I'm a relatively fit hobby cyclist and want to set myself a challenge for (mid) 2024, competing in a 6-hour TT challenge. It's a relatively flat to moderately hilly 18 km loop (1% average gradient, 185 m) and only paved roads, as you would expect. I am not planning to use any specific gear like skinsuits, aero bars due, I'm just going to do this on my endurance road bike in the best fitting kit I have and the result/rank isn't the main focus.
Here's the course profile:
I know that I can finish because it did comparable-length rides on my own, both indoors on Zwift and outdoors but since the indoor season is coming up soon, I want to do the majority of structured training over winter and on the trainer. Workouts on the road are not my thing because it is hard to find roads for steady efforts and keep focused.
"Relatively fit" means I'm doing endurance sports (running, cycling) for the past 10 years, current at ~3,8W/kg FTP at 37 years of age and I know can sustain about 2,5W/kg for 5-6 hours - I'm for sure not winning my age class but I want to take it seriously and not just show up with whatever form I'm in at the day of the event.
Based on these numbers and using bikecalculator.com, I'd be happy if I can do about 8-9 laps (~150-160 km). Judging by this year's results, I'd be somewhere solid on top of the bottom third but anything beyond dead last and riding the full six hours with good feeling counts as success. I am aware that my bike will be a limiting factor in this scenario. At least I know that being in the saddle for so long shouldn't be a problem position-wise, especially because a climb and descent loosen things up lap-per-lap, the course has a long straight, hills and there are a few technical bits due to the countryside location of the race.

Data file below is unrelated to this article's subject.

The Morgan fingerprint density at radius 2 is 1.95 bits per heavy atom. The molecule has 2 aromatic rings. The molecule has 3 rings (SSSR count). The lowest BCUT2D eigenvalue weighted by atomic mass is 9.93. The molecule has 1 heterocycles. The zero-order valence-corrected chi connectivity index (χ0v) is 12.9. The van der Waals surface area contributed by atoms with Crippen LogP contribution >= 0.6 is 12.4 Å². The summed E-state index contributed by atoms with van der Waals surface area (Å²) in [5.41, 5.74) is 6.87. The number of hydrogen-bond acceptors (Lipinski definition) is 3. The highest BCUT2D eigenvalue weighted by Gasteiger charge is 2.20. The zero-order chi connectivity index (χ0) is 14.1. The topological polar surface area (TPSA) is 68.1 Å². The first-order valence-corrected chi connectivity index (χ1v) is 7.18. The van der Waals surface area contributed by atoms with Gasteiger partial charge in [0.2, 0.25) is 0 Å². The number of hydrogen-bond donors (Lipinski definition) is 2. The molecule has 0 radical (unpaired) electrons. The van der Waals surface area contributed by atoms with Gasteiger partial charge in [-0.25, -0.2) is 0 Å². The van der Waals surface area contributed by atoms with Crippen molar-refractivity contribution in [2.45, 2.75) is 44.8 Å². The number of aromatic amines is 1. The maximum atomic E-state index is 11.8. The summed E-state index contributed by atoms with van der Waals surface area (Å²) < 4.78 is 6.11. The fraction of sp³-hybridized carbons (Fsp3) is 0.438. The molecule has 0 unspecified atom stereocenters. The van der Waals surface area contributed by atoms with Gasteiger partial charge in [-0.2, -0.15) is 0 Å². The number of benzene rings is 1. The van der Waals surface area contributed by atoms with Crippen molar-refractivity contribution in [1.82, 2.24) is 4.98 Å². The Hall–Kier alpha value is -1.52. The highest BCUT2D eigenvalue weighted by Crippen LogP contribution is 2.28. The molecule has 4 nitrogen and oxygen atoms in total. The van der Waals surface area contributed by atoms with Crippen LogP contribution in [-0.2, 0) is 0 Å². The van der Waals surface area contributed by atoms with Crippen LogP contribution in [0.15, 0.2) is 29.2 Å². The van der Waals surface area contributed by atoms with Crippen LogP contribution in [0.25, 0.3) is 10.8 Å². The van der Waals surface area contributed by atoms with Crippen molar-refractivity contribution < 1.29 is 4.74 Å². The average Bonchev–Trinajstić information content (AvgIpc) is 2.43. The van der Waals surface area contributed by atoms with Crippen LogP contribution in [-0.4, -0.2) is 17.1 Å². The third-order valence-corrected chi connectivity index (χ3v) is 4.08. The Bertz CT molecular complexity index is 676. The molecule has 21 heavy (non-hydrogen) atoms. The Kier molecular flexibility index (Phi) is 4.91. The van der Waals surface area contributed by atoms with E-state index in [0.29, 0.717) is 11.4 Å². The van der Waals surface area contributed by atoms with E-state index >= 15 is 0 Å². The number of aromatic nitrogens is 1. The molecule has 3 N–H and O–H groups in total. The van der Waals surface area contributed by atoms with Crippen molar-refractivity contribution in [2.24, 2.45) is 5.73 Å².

That's the bike I am using (2018 Ridley Fenix SL, size S):
As I learned, it is not per se a lazy endurance frame and its STR ration of 1,41 rather sporty, even though I feel more upright and not really aero on it, but that's not the point of the bike, anyway. I had two bike fits and the position works well for me on long rides (the worst being 6+ hours on the trainer). I think, the fitter has somewhat compensated the geometry by keeping spacers on the stem but I have ridden about 10-15k+ over the last 3 years with this fit and wouldn't really want to change anything about it. There were observations that the saddle is tilted forwards but that was also a result of the fit since I seem to be a bit tail-heavy on the bike and even wheelied off trying to get back on the bike on ascents - and actually ride quite a lot of hills.
Here's my current power curve, nothing extraordinary, just as an indication where I'm at:
So, my ambition is just to be prepared and focus my indoor training rides on getting the best possible result with 2-3 workouts per week - I also commute approx. 2 hours per week. I'm not really keen on subscribing to any paid service (other than Zwift), so I'm asking for some general advice on what I should focus on.
Quite honestly, I don't have the biggest experience with structured training, last year I did a 2-hour hillclimb and mostly did 60/90-minute sweetspot units with occasional higher-intensity workouts and simulated climbs. That worked out pretty well because it was close to the actual challenge.
Is that something I could continue with or do I need to put in longer units at moderate intensity to avoid falling off the cliff half into the race?
(Of course, fueling will be yet another topic but I think that's something we can ignore here for now)